Frequently Asked Questions for Moneylenders 

What is a moneylender?

A moneylender is defined as a person who carries on the business of moneylending or who advertises or announces himself or holds himself out in any way as carrying on that business, but does not include:

  • Any pawnbroker in respect of business carried on by him in accordance with the provisions of the Pawnbrokers Act, 1964 (as amended by Part XV)
  • A society which is registered as a credit union under the Industrial and Provident Societies Acts, 1893 to 1978, by virtue of the Credit Union Act, 1966
  • A registered society within the meaning of the Friendly Societies Acts, 1896 to 1977
  • A credit institution
  • A person who supplies money for the purchase, sale or hire of goods at an APR which is less than 23 per cent. (or such other rate as may be prescribed)
  • A mortgage lender

A “moneylending agreement” is defined in the Consumer Credit Act, 1995 (as amended) as ‘a credit agreement into which a moneylender enters or offers to enter, with a consumer in which one or more of the following apply:

  1. The agreement was concluded away from the business premises of the moneylender or the business premises of the supplier of goods or services under the agreement;
  2. Any negotiations for, or in relation to the credit were conducted at a place other than the business premises of the moneylender or the business premises of the supplier of goods or services under the agreement;
  3. Repayments under the agreement will, or may, be paid by the consumer to the moneylender or his representative at any place other than the business premises of the moneylender or the business premises of the supplier of goods or services under the agreement; or
  4. Where the total cost of credit to the consumer under the agreement is in excess of an APR of 23 per cent., or such other rate as may be prescribed.

“Credit” includes a deferred payment, cash loan [or other similar financial accommodation].

How do I become a licensed moneylender?

The appropriate moneylending application form (new or renewal) must be completed and returned to the Central Bank of Ireland with the required items. See the Authorisation Process for Moneylenders.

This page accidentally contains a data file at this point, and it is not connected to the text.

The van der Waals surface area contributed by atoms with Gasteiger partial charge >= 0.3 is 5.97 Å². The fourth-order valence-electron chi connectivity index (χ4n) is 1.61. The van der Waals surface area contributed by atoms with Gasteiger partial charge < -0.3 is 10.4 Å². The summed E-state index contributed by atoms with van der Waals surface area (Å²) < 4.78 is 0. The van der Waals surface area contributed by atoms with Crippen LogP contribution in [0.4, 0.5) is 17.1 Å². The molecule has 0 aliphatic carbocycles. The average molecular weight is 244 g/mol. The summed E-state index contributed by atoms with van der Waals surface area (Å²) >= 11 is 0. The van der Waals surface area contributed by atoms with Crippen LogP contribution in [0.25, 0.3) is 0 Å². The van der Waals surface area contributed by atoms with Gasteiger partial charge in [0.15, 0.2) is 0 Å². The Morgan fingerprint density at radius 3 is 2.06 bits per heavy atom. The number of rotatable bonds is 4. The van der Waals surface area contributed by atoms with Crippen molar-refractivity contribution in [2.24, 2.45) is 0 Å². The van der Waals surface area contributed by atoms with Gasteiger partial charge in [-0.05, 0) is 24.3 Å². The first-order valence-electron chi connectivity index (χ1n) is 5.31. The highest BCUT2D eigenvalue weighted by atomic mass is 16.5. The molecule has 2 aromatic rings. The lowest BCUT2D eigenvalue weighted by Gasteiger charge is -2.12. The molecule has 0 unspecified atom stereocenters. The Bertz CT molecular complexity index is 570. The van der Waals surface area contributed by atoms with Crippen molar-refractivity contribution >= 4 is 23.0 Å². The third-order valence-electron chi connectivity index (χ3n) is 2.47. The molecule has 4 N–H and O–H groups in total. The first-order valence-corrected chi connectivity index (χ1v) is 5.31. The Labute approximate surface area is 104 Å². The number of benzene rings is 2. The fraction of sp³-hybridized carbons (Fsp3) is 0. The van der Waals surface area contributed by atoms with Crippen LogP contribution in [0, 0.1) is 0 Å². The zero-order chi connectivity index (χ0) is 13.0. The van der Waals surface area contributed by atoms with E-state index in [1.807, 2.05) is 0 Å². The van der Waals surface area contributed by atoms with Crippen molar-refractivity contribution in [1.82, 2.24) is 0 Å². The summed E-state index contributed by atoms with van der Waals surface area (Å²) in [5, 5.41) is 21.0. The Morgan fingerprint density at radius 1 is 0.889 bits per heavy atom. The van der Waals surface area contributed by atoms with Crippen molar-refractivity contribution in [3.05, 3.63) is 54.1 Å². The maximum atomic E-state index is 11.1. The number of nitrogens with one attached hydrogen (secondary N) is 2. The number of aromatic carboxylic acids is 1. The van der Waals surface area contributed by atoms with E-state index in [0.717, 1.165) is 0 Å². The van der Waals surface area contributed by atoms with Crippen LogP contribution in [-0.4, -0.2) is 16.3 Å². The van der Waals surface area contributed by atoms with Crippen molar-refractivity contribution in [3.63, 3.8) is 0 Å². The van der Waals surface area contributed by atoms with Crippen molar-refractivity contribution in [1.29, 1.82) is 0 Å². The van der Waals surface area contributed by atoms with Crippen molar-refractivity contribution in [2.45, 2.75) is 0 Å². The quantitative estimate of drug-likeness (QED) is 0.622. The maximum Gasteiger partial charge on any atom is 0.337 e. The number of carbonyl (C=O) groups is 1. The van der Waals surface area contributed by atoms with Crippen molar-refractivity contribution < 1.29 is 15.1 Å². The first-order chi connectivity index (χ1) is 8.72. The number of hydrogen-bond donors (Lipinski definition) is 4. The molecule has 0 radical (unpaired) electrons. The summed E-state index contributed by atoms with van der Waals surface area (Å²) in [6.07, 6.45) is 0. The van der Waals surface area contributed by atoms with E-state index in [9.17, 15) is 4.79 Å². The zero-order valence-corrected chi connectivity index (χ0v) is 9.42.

Can I collect on Moneylending Agreements?

A person or firm collecting repayments on Moneylending Agreements on its own behalf or on behalf of another person or firm must hold a moneylender’s licence and/or hold the appropriate authorisation from the other firm as prescribed by Section 97 of the Consumer Credit Act, 1995 (as amended).

How long will the licence last for?

A moneylending licence is granted for a period of one year.  Prior to the expiry of the licence, the Central Bank of Ireland will issue a renewal pack to licensed moneylenders for completion.

What District Court Districts can I operate in?

Each application for a moneylender’s licence must state the District Court Districts in which the applicant intends to engage in the business of moneylending.

The firm must advertise its intention to apply for a moneylender's licence in a newspaper that covers the District Court Districts in which it proposes to operate. If the firm proposes to offer services in all District Court Districts this advertisement must be published in a newspaper that circulates nationally.

Who needs prior approval from the Central Bank before becoming a director/principal of a firm?
A list of pre-approval controlled functions can be found here.

What is a Themed (consumer) Inspection?

Themed inspections are one of the tools which we use to monitor compliance with legislation and requirements, such as the Consumer Protection Code for Licensed Moneylenders (until 1 January 2021), the Consumer Credit Act 1995 (as amended), the European Communities (Consumer Credit Agreements) Regulations 2010 and the Central Bank (Supervision and Enforcement) Act 2013 (Section 48) (Licensed Moneylenders) Regulations 2020 (after 1 January 2021). A themed inspection focuses on a specific topic or product rather than on a specific financial services provider.

These inspections are carried out on a number of regulated entities for which the topic would be applicable or those that represent a significant portion of the market share of the relevant product.

Themes are identified from a number of sources including, but not restricted to, consumer complaints and queries, issues arising from previous inspections and market intelligence.

Themed inspections can be conducted by survey or by a combination of a survey and on-site inspections.

In certain cases, particular information relevant to the theme is requested and examined and following examination of this material, firms may be selected for on-site inspection. Firms that are selected for on-site inspection will be requested to have certain information available for examination at the outset of the inspection.

Feedback from themed inspections is provided to the relevant sector(s) of the Industry formally and the findings from these themes are brought into the public domain through publication on our website. Our overall aim is to improve the level of compliance of firms with the relevant requirements and to ensure that financial service providers are acting at all times in the best interests of consumers.

Where a specific compliance issue arises with an individual firm, this is addressed directly with the firm and where appropriate, regulatory action may be taken.

While we select particular themes as part of our monitoring of compliance with the relevant requirements, we expect firms to proactively monitor consumer protection issues in their own firms and to take any appropriate corrective action that may be required.

This themed approach does not preclude us from focusing resources on a particular financial service provider if required.